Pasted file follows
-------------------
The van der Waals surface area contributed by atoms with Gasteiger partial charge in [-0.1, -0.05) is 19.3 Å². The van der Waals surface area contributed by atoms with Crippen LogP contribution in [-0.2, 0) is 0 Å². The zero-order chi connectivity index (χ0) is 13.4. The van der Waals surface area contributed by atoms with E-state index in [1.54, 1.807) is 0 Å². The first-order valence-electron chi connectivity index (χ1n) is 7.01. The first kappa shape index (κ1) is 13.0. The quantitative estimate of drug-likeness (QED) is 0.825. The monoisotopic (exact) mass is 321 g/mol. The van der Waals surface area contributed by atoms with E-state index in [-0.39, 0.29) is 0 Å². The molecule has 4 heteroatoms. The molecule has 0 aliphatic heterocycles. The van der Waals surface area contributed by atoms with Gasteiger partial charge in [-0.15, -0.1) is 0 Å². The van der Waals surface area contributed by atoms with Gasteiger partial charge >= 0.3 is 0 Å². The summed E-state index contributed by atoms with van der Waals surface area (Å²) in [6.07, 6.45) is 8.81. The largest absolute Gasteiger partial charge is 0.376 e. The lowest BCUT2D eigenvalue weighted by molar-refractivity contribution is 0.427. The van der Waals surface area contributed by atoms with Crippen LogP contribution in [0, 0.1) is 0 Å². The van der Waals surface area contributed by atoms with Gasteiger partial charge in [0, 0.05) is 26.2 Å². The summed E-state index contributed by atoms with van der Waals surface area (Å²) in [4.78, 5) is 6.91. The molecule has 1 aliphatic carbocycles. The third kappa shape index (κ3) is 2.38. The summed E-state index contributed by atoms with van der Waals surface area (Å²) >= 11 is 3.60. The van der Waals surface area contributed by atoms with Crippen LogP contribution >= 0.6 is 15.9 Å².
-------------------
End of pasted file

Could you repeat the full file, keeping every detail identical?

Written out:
The van der Waals surface area contributed by atoms with Gasteiger partial charge in [-0.1, -0.05) is 19.3 Å². The van der Waals surface area contributed by atoms with Crippen LogP contribution in [-0.2, 0) is 0 Å². The zero-order chi connectivity index (χ0) is 13.4. The van der Waals surface area contributed by atoms with E-state index in [1.54, 1.807) is 0 Å². The first-order valence-electron chi connectivity index (χ1n) is 7.01. The first kappa shape index (κ1) is 13.0. The quantitative estimate of drug-likeness (QED) is 0.825. The monoisotopic (exact) mass is 321 g/mol. The van der Waals surface area contributed by atoms with E-state index in [-0.39, 0.29) is 0 Å². The molecule has 4 heteroatoms. The molecule has 0 aliphatic heterocycles. The van der Waals surface area contributed by atoms with Gasteiger partial charge in [-0.15, -0.1) is 0 Å². The van der Waals surface area contributed by atoms with Gasteiger partial charge >= 0.3 is 0 Å². The summed E-state index contributed by atoms with van der Waals surface area (Å²) in [6.07, 6.45) is 8.81. The largest absolute Gasteiger partial charge is 0.376 e. The lowest BCUT2D eigenvalue weighted by molar-refractivity contribution is 0.427. The van der Waals surface area contributed by atoms with Crippen LogP contribution in [0, 0.1) is 0 Å². The van der Waals surface area contributed by atoms with Gasteiger partial charge in [0, 0.05) is 26.2 Å². The summed E-state index contributed by atoms with van der Waals surface area (Å²) in [4.78, 5) is 6.91. The molecule has 1 aliphatic carbocycles. The third kappa shape index (κ3) is 2.38. The summed E-state index contributed by atoms with van der Waals surface area (Å²) >= 11 is 3.60. The van der Waals surface area contributed by atoms with Crippen LogP contribution >= 0.6 is 15.9 Å².